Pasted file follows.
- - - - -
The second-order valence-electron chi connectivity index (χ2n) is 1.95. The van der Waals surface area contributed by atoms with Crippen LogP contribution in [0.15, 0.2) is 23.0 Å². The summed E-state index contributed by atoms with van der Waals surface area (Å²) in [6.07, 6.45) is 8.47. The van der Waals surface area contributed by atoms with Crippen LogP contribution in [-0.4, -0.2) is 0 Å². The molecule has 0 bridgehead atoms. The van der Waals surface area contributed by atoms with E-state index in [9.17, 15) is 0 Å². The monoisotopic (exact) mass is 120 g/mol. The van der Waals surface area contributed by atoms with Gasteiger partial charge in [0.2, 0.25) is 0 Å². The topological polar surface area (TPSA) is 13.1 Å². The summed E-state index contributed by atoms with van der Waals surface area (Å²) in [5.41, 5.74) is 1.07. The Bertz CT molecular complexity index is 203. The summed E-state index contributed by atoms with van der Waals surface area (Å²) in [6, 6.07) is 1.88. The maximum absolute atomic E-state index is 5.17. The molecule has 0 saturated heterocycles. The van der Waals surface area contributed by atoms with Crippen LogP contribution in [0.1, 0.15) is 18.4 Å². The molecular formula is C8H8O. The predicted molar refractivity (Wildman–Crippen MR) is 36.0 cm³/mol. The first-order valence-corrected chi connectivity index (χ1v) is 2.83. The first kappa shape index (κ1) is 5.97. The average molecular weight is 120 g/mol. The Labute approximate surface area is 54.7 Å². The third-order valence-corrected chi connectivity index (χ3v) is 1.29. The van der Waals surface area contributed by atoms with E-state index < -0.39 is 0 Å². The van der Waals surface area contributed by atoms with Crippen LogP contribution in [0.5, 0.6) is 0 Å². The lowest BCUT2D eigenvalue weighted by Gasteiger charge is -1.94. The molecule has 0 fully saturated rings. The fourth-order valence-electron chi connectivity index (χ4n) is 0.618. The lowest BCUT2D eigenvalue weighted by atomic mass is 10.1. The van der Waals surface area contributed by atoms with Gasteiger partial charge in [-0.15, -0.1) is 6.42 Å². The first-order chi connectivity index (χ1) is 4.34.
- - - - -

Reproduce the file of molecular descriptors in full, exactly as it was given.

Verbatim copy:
The second-order valence-electron chi connectivity index (χ2n) is 1.95. The van der Waals surface area contributed by atoms with Crippen LogP contribution in [0.15, 0.2) is 23.0 Å². The summed E-state index contributed by atoms with van der Waals surface area (Å²) in [6.07, 6.45) is 8.47. The van der Waals surface area contributed by atoms with Crippen LogP contribution in [-0.4, -0.2) is 0 Å². The molecule has 0 bridgehead atoms. The van der Waals surface area contributed by atoms with E-state index in [9.17, 15) is 0 Å². The monoisotopic (exact) mass is 120 g/mol. The van der Waals surface area contributed by atoms with Gasteiger partial charge in [0.2, 0.25) is 0 Å². The topological polar surface area (TPSA) is 13.1 Å². The summed E-state index contributed by atoms with van der Waals surface area (Å²) in [5.41, 5.74) is 1.07. The Bertz CT molecular complexity index is 203. The summed E-state index contributed by atoms with van der Waals surface area (Å²) in [6, 6.07) is 1.88. The maximum absolute atomic E-state index is 5.17. The molecule has 0 saturated heterocycles. The van der Waals surface area contributed by atoms with Crippen LogP contribution in [0.1, 0.15) is 18.4 Å². The molecular formula is C8H8O. The predicted molar refractivity (Wildman–Crippen MR) is 36.0 cm³/mol. The first-order valence-corrected chi connectivity index (χ1v) is 2.83. The first kappa shape index (κ1) is 5.97. The average molecular weight is 120 g/mol. The Labute approximate surface area is 54.7 Å². The third-order valence-corrected chi connectivity index (χ3v) is 1.29. The van der Waals surface area contributed by atoms with E-state index < -0.39 is 0 Å². The van der Waals surface area contributed by atoms with Crippen LogP contribution in [0.5, 0.6) is 0 Å². The lowest BCUT2D eigenvalue weighted by Gasteiger charge is -1.94. The molecule has 0 fully saturated rings. The fourth-order valence-electron chi connectivity index (χ4n) is 0.618. The lowest BCUT2D eigenvalue weighted by atomic mass is 10.1. The van der Waals surface area contributed by atoms with Gasteiger partial charge in [-0.15, -0.1) is 6.42 Å². The first-order chi connectivity index (χ1) is 4.34.